For Danielle Clough (@fiance_knowles), motivation is the most important element to excel and succeed in your art. Inspiration on the other hand, is an exhausted word that primarily puts a great deal of pressure on artists worldwide. Her straightforwardness when she told me about her scepticisim to the word inspiration was incredibly refreshing. It makes so much sense. We are expected to be inspired all the time and when we’re not, we feel stressed and pressured to dig for that inspiration. But where, and how?
“Motivation emerges when your brain puts one thing together with another in an explosion of excitement”
For Danielle it’s about finding the right energy. For example, when she walks down the streets in her hometown Capetown, she can see bizarre compositions of colour and texture that sparks off her mind. Especially if there is a challenge of medium, she will feel highly stimulated and in a positive energy flow. The urge to create is born and she feels motivated to come home and try to recreate her impression in her own style. “That energy is what gives birth to motivation. And it’s motivation that will push you to create and improve your work”, she says.
It all comes back to what’s the essential in your creativity. Instead of looking outwards and comapring ourselves with other creators, look inside. Look into your own being and what work that you find fulfilling. By being true to yourself in your creations, you will find your own voice. “You’ve got to enjoy what you do, especially with something as time consuming as embroidery. It has to serve something within you”. When she said this it reminded me of something that Ian Edwards said in a previous interview. “You’re not only creating art, you’re creating your life“.
Finding your own voice will create a bulletproof against negative energy
This insight is perhaps even more important within a niche like embroidery that is traditionally based on patterns. “You can feel very upset that people have copied your work. But you must also understand that is a medium that has long been based on
copying”, Danielle points out. It’s a sensitive topic to talk about as people might feel stepped on their toes. But she urges that we must open a conversation about this issue. Because there aren’t set rules for the embroidery art, as you can see in other fine art mediums such as painting and sculpture. We’re in a strange new space and it’s up to us to figure out how to navigate through it.
Embroidery has grown tremendously in popularity in the past two years. It’s incredible to see the influx of motivation from more people to create something with their hands. This increase in popularity, will inevitably contribute to the need to reassess the value of embroidery as a fine art and not just a craft. Danielle suggests there might be a division of interest between those who wish to keep it as a healing craft and those who want to reach the heights of fine art recognition. This doesn’t mean one should be valued less, it’s just a natural transition that we’ve also seen occurring in for example the music industry over the past decades.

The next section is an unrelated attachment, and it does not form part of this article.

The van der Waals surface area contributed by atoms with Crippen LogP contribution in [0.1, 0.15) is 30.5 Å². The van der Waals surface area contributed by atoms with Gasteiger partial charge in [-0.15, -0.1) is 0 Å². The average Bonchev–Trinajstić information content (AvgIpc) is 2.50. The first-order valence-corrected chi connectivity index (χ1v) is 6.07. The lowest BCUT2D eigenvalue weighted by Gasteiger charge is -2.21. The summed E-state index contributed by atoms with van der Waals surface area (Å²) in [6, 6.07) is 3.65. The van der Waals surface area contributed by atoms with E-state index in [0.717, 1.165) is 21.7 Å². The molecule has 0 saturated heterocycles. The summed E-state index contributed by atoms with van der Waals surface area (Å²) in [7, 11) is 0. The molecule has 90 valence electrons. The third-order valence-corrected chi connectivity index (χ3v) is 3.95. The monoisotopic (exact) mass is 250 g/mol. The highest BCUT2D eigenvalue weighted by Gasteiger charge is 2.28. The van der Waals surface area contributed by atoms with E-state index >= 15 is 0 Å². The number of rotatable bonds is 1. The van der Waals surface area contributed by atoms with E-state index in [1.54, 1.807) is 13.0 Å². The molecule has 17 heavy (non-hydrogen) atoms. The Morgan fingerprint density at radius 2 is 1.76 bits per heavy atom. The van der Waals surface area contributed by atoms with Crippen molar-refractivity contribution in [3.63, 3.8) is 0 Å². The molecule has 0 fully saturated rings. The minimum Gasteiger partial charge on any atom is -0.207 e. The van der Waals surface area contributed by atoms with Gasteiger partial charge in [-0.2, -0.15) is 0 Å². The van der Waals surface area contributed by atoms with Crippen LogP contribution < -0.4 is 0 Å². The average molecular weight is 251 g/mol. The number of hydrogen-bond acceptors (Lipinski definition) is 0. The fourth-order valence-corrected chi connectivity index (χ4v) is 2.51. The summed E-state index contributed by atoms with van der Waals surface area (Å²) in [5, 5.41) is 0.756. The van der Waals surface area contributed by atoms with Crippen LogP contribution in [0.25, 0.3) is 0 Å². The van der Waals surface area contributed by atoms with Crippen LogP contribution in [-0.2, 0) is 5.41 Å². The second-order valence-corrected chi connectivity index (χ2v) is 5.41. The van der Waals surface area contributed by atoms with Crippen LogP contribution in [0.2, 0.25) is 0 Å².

How to navigate in this new space of Art on Social media?
The art space is changing with the exponential growth of Social Media. Artists are now in direct contact with their buyers and audience, which makes traditional galleries “an odd old middle man”, as Danielle says. Danielle launched her Instagram account in the late 2016 and only 3 months later she quit her job and became a full-time embroiderer. Since then she has worked with large brands and organisations such as Gucci, Adobe, Netflix and the UN. All of which found her through the social media app.
It gives motivation to know that companies are out there looking for you. You just have to make sure you continuously put out your work. After the algorithm changes in the recent months, many creatives have felt the blow. “It’s as if there are roadworks in front of my shop”, visualises Danielle and the feeling is “heartbreaking”. But there is really only one way to move forward: Continue to create, share your work and don’t let the engagement with your posts define your value.
Find out more
This was only a small part of the insights from our discussion. So take out your work in progress, your headphones and get creative while listening to this enriching episode. If you find it valuable, don’t hesitate to share it with friends and family. With soon 10,000 downloads on the Charles and Elin podcast in just a few months, we feel more motivated than ever to continue to deliver high quality content. If you would like to contribute to the sustainability of the show we invite you to our Patreon page.
To find out more about Danielle please visit her webpage: www.danielleclough.com